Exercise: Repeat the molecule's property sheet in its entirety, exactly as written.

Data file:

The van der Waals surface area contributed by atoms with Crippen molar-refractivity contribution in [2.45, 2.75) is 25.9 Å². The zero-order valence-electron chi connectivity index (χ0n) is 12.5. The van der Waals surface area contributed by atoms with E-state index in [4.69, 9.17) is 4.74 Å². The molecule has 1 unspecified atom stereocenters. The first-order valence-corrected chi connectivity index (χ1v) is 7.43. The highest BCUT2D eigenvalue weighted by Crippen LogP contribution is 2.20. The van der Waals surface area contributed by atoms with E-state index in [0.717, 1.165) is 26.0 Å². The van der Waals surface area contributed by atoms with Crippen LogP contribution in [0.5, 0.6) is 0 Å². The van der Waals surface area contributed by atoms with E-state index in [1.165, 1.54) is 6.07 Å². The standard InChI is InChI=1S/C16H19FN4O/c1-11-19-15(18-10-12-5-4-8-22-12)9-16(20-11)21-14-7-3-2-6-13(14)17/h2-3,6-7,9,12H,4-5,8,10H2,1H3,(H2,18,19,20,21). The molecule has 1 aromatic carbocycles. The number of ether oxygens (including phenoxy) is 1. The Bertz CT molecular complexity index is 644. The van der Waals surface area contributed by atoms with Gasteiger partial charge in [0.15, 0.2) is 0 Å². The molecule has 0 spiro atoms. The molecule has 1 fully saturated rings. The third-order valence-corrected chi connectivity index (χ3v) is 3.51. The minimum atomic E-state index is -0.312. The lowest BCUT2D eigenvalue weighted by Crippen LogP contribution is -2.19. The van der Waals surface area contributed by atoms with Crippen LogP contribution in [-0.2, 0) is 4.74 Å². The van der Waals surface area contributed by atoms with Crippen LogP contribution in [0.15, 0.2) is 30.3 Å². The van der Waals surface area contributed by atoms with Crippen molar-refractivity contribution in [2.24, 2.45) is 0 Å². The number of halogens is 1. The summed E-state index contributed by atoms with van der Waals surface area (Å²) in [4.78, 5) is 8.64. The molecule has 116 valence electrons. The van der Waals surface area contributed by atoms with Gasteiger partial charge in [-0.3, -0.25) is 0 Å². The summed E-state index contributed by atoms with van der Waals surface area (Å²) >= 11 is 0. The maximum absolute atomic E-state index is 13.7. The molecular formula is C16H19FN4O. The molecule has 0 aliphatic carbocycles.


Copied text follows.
The van der Waals surface area contributed by atoms with Crippen molar-refractivity contribution in [2.45, 2.75) is 25.9 Å². The zero-order valence-electron chi connectivity index (χ0n) is 12.5. The van der Waals surface area contributed by atoms with E-state index in [4.69, 9.17) is 4.74 Å². The molecule has 1 unspecified atom stereocenters. The first-order valence-corrected chi connectivity index (χ1v) is 7.43. The highest BCUT2D eigenvalue weighted by Crippen LogP contribution is 2.20. The van der Waals surface area contributed by atoms with E-state index in [0.717, 1.165) is 26.0 Å². The van der Waals surface area contributed by atoms with Crippen LogP contribution in [0.5, 0.6) is 0 Å². The van der Waals surface area contributed by atoms with E-state index in [1.165, 1.54) is 6.07 Å². The standard InChI is InChI=1S/C16H19FN4O/c1-11-19-15(18-10-12-5-4-8-22-12)9-16(20-11)21-14-7-3-2-6-13(14)17/h2-3,6-7,9,12H,4-5,8,10H2,1H3,(H2,18,19,20,21). The molecule has 1 aromatic carbocycles. The number of ether oxygens (including phenoxy) is 1. The Bertz CT molecular complexity index is 644. The van der Waals surface area contributed by atoms with Gasteiger partial charge in [0.15, 0.2) is 0 Å². The molecule has 0 spiro atoms. The molecule has 1 fully saturated rings. The third-order valence-corrected chi connectivity index (χ3v) is 3.51. The minimum atomic E-state index is -0.312. The lowest BCUT2D eigenvalue weighted by Crippen LogP contribution is -2.19. The van der Waals surface area contributed by atoms with Crippen LogP contribution in [-0.2, 0) is 4.74 Å². The van der Waals surface area contributed by atoms with Crippen LogP contribution in [0.15, 0.2) is 30.3 Å². The van der Waals surface area contributed by atoms with Crippen molar-refractivity contribution in [2.24, 2.45) is 0 Å². The number of halogens is 1. The summed E-state index contributed by atoms with van der Waals surface area (Å²) in [4.78, 5) is 8.64. The molecule has 116 valence electrons. The van der Waals surface area contributed by atoms with Gasteiger partial charge in [-0.3, -0.25) is 0 Å². The summed E-state index contributed by atoms with van der Waals surface area (Å²) >= 11 is 0. The maximum absolute atomic E-state index is 13.7. The molecular formula is C16H19FN4O. The molecule has 0 aliphatic carbocycles.